Foraging Birds Keep Guard
Researchers have recently discovered that certain bird species make use of a sentry when searching for food. This remarkable finding gives us fascinating insight into the survival tactics used by certain bird species.
A team of researchers from Bristol University recently traveled all the way to South Africa to study a group of pied babblers in the Kalahari Desert. It was already known that pied babblers lived in close-knit family groups that make use of a sentinel system, so they were an obvious choice for researches who wanted to study the effect that this system had on the group. The results of the research were very interesting.
It would seem that the pied babblers post a sentry high up in the tree tops. This bird’s job is to look out for potential predators that may cause a threat to his feathered comrades as they search for food. Findings show that birds foraging for food under the guard of this watchman spread out and search a wider area for food, thus increasing their chances of finding something and making them better foragers. The bird on duty employed a distinctive and specialized song in order to let other birds know that no dangers had been spotted and they could continue feeding safely. Pied babblers feed by digging in the sand for small animals such as scorpions. However, they need to be wary of larger predators such as cobras and puff adders.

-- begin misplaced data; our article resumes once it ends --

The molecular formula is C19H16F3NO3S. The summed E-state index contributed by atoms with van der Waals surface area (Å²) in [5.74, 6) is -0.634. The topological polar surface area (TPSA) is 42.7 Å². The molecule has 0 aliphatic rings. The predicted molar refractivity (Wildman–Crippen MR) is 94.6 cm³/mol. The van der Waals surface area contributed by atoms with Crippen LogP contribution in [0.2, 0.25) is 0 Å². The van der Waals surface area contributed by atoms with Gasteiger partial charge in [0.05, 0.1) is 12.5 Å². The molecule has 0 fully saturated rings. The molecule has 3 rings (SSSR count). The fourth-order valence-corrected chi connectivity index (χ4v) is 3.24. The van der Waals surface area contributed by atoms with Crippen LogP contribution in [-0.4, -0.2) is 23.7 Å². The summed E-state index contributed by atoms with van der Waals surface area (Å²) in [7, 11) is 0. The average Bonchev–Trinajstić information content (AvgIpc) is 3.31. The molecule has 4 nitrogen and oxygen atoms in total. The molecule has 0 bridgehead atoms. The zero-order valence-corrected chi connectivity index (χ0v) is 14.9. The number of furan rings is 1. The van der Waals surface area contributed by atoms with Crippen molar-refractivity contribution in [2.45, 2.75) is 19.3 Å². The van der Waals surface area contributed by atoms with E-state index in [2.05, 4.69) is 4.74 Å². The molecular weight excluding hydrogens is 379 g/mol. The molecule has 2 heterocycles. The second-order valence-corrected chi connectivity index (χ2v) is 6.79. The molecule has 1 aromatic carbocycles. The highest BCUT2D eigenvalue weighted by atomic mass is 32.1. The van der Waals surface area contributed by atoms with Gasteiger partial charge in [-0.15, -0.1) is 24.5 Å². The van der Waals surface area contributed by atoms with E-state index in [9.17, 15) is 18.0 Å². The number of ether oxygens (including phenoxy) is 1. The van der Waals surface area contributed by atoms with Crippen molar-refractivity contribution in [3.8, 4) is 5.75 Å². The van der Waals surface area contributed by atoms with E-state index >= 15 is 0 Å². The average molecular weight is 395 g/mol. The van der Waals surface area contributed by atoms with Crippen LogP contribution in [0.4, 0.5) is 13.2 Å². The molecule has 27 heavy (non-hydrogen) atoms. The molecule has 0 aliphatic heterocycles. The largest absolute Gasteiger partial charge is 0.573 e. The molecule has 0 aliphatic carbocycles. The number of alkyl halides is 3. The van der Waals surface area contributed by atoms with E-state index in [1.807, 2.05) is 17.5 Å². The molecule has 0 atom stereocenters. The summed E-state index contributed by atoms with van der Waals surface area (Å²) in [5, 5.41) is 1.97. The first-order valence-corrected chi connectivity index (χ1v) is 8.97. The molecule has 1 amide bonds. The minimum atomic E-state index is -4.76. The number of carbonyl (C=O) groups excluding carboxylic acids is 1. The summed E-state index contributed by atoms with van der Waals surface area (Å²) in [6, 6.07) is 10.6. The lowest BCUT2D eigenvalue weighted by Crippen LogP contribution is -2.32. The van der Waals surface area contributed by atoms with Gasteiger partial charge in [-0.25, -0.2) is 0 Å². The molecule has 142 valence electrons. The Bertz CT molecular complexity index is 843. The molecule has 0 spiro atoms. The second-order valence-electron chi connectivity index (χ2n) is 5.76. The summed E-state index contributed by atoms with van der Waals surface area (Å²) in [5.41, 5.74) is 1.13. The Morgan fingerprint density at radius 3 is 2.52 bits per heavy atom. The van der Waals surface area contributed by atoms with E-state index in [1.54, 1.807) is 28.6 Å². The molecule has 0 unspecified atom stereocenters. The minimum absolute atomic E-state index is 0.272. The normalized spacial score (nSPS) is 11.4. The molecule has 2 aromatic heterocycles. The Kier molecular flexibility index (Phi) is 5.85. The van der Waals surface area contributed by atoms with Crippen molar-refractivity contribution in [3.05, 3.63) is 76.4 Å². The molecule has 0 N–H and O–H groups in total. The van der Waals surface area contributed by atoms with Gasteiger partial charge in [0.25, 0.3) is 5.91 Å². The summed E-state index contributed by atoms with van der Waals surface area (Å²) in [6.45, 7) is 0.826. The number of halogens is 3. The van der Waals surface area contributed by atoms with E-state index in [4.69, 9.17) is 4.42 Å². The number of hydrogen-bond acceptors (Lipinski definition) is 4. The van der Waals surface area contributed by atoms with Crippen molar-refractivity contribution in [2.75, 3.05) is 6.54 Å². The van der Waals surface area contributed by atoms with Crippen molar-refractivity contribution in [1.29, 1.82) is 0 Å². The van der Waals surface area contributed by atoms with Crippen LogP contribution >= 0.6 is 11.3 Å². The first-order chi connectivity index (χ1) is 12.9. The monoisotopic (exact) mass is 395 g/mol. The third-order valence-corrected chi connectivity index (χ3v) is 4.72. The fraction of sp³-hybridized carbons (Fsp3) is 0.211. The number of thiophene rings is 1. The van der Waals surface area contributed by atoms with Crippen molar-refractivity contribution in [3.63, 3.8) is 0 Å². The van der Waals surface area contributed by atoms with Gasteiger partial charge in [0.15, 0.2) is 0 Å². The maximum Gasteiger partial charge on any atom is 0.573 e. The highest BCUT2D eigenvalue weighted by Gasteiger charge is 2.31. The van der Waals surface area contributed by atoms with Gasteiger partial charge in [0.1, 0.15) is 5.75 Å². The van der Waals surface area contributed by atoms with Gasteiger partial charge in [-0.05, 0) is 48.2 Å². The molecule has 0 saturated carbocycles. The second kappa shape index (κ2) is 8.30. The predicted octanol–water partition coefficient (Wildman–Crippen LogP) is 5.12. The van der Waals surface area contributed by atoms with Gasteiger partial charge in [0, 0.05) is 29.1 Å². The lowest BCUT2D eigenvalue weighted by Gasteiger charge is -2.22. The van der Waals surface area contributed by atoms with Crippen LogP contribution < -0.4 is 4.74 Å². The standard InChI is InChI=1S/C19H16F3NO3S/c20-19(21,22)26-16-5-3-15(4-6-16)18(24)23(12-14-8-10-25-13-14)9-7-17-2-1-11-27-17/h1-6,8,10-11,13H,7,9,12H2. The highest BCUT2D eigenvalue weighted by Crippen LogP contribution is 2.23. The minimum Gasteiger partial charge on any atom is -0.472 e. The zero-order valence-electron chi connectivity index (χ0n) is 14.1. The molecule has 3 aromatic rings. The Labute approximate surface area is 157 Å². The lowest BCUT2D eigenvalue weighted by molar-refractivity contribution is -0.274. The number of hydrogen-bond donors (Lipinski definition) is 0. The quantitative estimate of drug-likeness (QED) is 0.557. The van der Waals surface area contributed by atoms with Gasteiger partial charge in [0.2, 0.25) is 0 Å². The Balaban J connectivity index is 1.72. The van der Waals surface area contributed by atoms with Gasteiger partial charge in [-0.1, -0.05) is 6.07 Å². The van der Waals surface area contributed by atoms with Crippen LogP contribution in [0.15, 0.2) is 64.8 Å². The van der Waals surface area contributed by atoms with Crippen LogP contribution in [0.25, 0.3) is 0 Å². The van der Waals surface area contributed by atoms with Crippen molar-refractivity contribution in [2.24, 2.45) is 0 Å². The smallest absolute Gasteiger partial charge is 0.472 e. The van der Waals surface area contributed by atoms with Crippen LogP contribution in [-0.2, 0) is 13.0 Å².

The team of researchers, led by Dr Andy Radford, also found that the birds did not fret about whether or not they could see the sentinel in the tree but instead that their actions were a response to the song alone. Recordings of the watchman’s song were played back to the birds whose reaction was the same as if a real bird were present: the birds automatically became calmer and spread out in their search for food.
Only a few bird groups actually use the look-out system when feeding, but it has definitely proven to be beneficial for those that do. Improved survival of the group leads to an increase in population, which in turn increases survival rates when a group comes under attack from predators. The bird on duty sings continually using a chirp-like call that is repeated between five and fifty times a minute. The research was funded by the Biotechnology and Biological Sciences Research Council (BBSRC) and has been published in Current Biology.